Grand Traverse Peak
January 24, 2006
Tim Pearl and Eric Holle
This is an overview of our trip to Grand Traverse Peak via the Deluge Lake Basin.
We decided on this summit on the party night of the 15th and committed to coordinating our days-off to make it happen. We had spent the last couple days being as lazy as possible and taking in plenty of carbs. Eric had strained his ankle only 4-5 days previous while telemark skiing at Vail and was worried about getting healthy enough for the trip. He decided on borrowing some stiffer tele boots from the local shop to help stabilize.
We met at my place in East Vail at 3am (after trying to get as much sleep as possible the night before) and hit the trail by headlamp. It was 4 degrees F, and within 15 minutes we had left the split with the Gore Creek Trail and were breaking trail through crusty snow on our tele skis. We soon lost the trail and busted straight uphill which really helped warm ourselves.
Here is Eric (~4am) after we finally found the summer trail that heads to Deluge Lake. The going is steep and the underbrush is grabby. We pushed on taking care not to lose the trail as it provides the best route through the brush and across some rock bands. Although we had both been up this trail 2-3 times in the last year we lost the trail again near 10,800 where it re-enters scattered timber. From here we mistakenly headed more north than we needed to. Once the sun began to rise and we realized where we were, we found our location ½ mile NW and 200ft. higher than we wanted to be. We traversed some steeper ground NE until coming to a meadow we both recognized and began heading N near where the summer trail continues. Continuing up the flatter ground of Deluge Basin the sun was pounding us and the sheer brightness of the surrounding ridges prompted us to put on some sunscreen and a smile.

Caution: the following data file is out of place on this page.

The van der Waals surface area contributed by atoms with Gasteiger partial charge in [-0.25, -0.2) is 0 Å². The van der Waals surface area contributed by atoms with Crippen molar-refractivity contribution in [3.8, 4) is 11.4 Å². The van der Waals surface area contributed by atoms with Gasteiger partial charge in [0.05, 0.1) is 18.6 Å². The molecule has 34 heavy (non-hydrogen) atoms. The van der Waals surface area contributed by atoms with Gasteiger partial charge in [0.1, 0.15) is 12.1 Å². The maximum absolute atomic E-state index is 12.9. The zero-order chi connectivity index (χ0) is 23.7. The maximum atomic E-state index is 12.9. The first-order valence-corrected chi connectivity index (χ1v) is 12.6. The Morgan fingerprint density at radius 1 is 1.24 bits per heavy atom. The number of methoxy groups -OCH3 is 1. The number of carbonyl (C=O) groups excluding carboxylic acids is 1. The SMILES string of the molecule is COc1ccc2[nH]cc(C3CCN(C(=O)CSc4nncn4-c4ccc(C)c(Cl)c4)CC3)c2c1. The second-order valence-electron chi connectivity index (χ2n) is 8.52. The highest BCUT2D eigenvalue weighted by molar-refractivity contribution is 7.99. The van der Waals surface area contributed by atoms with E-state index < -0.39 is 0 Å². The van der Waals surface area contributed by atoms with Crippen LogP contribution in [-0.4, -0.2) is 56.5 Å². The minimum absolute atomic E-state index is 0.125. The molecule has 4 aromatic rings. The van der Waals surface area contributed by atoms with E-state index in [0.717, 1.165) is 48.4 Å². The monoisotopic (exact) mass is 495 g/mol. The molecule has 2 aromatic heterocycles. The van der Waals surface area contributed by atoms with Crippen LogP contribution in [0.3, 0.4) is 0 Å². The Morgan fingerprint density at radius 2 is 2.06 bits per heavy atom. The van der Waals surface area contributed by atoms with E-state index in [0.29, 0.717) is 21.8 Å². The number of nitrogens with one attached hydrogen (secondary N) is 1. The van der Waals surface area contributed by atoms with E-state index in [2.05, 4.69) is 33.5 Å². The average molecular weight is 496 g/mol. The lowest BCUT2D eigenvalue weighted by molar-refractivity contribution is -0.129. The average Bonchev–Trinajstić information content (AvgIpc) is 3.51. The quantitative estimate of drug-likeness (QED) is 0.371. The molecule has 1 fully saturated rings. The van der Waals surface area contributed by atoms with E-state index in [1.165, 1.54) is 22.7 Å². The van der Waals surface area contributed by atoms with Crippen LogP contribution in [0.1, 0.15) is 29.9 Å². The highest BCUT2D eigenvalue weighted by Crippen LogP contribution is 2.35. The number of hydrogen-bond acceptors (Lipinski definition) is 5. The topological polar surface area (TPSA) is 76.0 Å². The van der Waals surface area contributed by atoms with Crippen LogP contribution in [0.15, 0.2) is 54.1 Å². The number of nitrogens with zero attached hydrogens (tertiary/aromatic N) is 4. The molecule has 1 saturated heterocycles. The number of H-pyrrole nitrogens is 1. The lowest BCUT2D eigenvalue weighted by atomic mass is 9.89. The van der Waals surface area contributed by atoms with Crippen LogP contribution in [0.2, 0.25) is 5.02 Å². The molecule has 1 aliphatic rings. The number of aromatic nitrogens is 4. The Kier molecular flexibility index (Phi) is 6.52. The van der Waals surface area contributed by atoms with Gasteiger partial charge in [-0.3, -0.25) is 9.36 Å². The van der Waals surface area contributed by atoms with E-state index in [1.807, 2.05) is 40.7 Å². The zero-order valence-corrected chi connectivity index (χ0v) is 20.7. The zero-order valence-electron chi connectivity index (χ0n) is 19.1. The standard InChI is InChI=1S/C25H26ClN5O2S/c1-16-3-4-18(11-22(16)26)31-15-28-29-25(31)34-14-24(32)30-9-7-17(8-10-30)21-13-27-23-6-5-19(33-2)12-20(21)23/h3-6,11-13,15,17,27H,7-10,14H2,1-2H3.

At this point we are about a mile from the lake and get our first view of the slope we will climb. Seen here it is the white slope just to the right of the steeper face on the left. As we approach we find the face looking wind-blown bearing plenty of safe rocks towards the right/ East side of the face.
Once gaining Deluge Lake we actually crossed it to help me get over my mild fear of doing so, then headed up the steeper slopes left to a rock outcrop where we could strip the skis.
Eric lightening the load for a summit push. The summit is on the far right of the skyline.
Here we dropped our skis, jackets, poles and anything else we wouldn’t need to reach the summit. Looks like spring doesn’t it? Although around 20-25 degrees, it felt like 50 with all that sun. Notice the snow in the bottle on the rocks we decided to melt for drinking after returning from the summit. Dug an avalanche test pit on the slope just to the left of this spot in order to assess possible dangers that lie above. Found a rather consolidated pack without any noticeable weaknesses throughout. Surface hoar was crystallized within 4-5 inches of the underlying boulders. We headed up the slope following the shallow snow along rocks taking the following route:
Left the skis at the rock outcrop on the right-end of the marked route.
This route up to and along the East ridge felt safe and rather easy by kick-stepping the snow in the tele boots. Some portions were knee-deep with rotten pockets but we were able to stick to firmer snow and shallow snow most of the time.